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Prehistoric Cave Paintings Near the Islands of Loréto

For decades, visitors have been flocking to Mexico’s major tourist destinations in search of the vibrant culture, rich history and stunning landscapes that are so characteristic of the Latin American nation.  With incredible attractions like the ancient Mayan ruins, underground cenotes and sun-filled beaches, it is no wonder travelers become enamored when visiting places like Puerto Vallarta, Cancun and Cabo San Lucas.

As a Club Caribe member, you’ve probably spent endless hours touring the various historical landmarks that pepper the Caribbean coast of Mexico, and while one could spend ages drenched in the pre-hispanic history that blankets the region, there are a number of other important historical sites throughout the whole of Mexico that are well worth the time.  The prehistoric cave paintings near the Islands of Loréto, for example, are a gift from the past that take us on an amazing journey of revelation and discovery.

Just a short distance from Villa del Palmar at the Islands of Loréto, where Club Caribe members can use their club points for reservations, a variety of cave paintings spread out among the Sierra de la Giganta Mountains that hug the coast of Loreto’s shoreline.  Larger than the well-known images found in Altamira, Spain and Lascaux, France, these Aboriginal cave drawings offer insight into the interesting lives of the individuals who once inhabited the land more than one thousand years ago.  The murals, which are under special protection by UNESCO (United Nations Educational, Scientific and Cultural Organization), create an awe-inspiring reason for Club Caribe members to visit the area.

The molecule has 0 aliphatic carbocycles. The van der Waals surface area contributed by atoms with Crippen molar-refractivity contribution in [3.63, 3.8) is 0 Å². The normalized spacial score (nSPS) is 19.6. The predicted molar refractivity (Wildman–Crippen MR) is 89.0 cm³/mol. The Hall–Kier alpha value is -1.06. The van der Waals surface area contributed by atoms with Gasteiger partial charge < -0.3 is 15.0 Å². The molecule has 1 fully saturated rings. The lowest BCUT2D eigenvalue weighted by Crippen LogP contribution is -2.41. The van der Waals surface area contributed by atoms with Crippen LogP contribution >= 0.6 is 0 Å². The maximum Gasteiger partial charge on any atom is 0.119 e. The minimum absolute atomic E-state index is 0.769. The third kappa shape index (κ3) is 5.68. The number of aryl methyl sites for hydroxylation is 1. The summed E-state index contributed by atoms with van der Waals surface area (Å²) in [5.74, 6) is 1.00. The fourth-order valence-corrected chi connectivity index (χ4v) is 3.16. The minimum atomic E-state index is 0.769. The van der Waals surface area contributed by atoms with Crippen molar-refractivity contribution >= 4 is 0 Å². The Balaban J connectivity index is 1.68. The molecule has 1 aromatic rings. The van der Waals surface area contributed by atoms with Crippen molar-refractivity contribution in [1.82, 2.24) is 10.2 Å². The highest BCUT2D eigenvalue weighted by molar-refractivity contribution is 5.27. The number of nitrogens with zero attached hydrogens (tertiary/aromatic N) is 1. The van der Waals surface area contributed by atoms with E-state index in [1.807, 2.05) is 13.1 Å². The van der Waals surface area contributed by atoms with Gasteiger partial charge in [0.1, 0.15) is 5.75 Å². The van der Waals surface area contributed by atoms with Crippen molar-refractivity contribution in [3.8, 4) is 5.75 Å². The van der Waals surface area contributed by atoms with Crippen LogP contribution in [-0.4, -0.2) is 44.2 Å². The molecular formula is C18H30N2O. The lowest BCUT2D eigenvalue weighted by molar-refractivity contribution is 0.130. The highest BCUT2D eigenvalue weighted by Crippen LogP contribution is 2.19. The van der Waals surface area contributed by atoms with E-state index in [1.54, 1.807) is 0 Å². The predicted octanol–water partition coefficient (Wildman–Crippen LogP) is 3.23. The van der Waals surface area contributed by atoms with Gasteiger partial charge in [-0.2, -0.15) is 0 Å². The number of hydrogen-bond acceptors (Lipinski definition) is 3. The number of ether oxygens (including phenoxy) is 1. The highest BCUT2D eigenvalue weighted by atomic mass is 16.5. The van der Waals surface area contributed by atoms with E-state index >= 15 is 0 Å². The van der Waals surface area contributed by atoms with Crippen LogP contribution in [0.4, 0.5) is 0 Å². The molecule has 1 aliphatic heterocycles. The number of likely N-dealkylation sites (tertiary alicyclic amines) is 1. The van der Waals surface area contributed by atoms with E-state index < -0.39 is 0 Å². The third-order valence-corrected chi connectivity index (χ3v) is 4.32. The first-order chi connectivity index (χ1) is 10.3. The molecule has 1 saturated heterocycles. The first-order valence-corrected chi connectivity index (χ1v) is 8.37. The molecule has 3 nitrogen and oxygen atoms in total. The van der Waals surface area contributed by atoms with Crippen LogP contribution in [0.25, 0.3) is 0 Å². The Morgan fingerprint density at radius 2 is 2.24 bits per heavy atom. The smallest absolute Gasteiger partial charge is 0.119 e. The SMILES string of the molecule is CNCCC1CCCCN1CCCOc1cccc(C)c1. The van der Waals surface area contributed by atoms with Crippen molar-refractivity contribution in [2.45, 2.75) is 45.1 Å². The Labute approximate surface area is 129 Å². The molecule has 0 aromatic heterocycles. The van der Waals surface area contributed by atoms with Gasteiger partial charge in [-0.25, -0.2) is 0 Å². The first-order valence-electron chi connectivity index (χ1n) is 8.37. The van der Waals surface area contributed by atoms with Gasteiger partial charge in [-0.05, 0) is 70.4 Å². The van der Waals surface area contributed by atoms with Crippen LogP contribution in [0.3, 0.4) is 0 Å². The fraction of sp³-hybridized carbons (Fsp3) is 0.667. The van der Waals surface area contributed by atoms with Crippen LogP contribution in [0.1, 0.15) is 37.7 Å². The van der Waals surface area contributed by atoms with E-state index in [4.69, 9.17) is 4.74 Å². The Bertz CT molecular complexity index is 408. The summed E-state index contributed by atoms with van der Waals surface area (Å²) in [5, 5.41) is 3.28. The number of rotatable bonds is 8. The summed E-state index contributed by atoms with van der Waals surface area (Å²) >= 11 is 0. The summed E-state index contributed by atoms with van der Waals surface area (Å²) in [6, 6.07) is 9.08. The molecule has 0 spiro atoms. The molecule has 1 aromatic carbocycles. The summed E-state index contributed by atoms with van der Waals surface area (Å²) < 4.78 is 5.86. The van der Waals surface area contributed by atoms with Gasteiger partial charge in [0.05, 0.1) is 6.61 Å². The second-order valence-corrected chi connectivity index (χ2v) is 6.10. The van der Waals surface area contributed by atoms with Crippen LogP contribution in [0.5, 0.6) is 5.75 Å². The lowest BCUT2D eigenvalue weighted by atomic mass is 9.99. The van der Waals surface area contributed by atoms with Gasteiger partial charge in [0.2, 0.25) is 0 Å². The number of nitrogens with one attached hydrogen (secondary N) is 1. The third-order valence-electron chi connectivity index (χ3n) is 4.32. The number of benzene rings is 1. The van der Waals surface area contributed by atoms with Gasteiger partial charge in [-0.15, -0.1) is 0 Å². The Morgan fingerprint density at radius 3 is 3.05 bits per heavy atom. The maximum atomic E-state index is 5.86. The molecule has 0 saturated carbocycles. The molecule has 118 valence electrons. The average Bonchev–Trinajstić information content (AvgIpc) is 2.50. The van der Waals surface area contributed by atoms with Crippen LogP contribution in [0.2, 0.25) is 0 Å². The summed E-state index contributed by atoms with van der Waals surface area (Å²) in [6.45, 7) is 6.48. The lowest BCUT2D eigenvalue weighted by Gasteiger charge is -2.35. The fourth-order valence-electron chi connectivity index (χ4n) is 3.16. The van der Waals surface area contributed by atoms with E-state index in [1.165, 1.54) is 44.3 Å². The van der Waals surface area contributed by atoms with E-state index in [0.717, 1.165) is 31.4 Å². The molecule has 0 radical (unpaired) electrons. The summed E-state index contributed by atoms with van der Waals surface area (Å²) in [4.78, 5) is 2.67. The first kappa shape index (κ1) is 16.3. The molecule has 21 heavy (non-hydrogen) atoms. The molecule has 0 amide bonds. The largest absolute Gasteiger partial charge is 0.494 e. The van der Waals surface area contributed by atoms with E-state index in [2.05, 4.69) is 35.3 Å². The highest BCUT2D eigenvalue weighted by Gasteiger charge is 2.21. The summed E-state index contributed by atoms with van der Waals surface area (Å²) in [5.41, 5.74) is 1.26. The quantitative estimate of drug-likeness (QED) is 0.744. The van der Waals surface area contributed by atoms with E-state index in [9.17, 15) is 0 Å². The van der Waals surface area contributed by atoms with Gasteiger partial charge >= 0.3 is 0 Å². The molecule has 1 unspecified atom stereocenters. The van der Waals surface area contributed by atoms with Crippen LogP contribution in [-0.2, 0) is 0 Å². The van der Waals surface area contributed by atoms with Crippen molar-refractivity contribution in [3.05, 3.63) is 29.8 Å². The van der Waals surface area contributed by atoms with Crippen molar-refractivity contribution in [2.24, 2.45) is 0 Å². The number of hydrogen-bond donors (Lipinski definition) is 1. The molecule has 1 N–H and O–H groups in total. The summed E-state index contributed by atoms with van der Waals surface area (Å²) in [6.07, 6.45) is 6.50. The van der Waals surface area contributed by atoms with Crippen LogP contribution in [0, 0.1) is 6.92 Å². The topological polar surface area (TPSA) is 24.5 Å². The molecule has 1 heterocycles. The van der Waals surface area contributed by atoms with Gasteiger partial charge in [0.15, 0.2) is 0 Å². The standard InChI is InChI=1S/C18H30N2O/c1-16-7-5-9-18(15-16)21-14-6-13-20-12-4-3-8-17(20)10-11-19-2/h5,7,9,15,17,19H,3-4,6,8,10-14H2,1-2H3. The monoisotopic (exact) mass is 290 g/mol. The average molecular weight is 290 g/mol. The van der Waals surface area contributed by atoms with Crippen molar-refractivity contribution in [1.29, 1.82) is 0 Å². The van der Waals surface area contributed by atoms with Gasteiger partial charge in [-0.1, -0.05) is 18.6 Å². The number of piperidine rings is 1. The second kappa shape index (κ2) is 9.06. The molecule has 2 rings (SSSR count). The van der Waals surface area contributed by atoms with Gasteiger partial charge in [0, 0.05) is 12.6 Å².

The various sites throughout the region include the caves of the Sierra de Guadalupe, in the El Vizcaino Desert, which are home to some of the most important cave drawings in the world.  The ancient images show men engrossed in activities such as hunting, magic and the renewal of life.  While their exact significance is still unclear, they give us a look into the beautiful history that marks the region.  

To the west of Loreto, about 9 miles away, are the Cuevas Pintas which feature abstract figures linked to the peninsular cultures that once inhabited the land. The black, red, white and yellow images were once a great source of attraction, but after a devastating flood they were left inaccessible to man.  With help from the government, restoration efforts are underway, which will make the painted caves an accessible sight to see in the near future.

Among local favorites is La Pingüica, an archeological site that showcases the works of artists who painted the rocks and canyons some 10,000 years ago and Cueva La Pintada, which houses some of the best examples of cave paintings in the world.

This incredible site features dozens of images of humans in diverse positions, as well as a number of different birds, reptiles and other animals, strewn on the wall of a cliff.  The majestic cave paintings are both mesmerizing and inspiration.  For guests interested in visiting the sites, guided tours are available all year round and can be booked through the Villa del Palmar at the Islands of Loréto tour agency.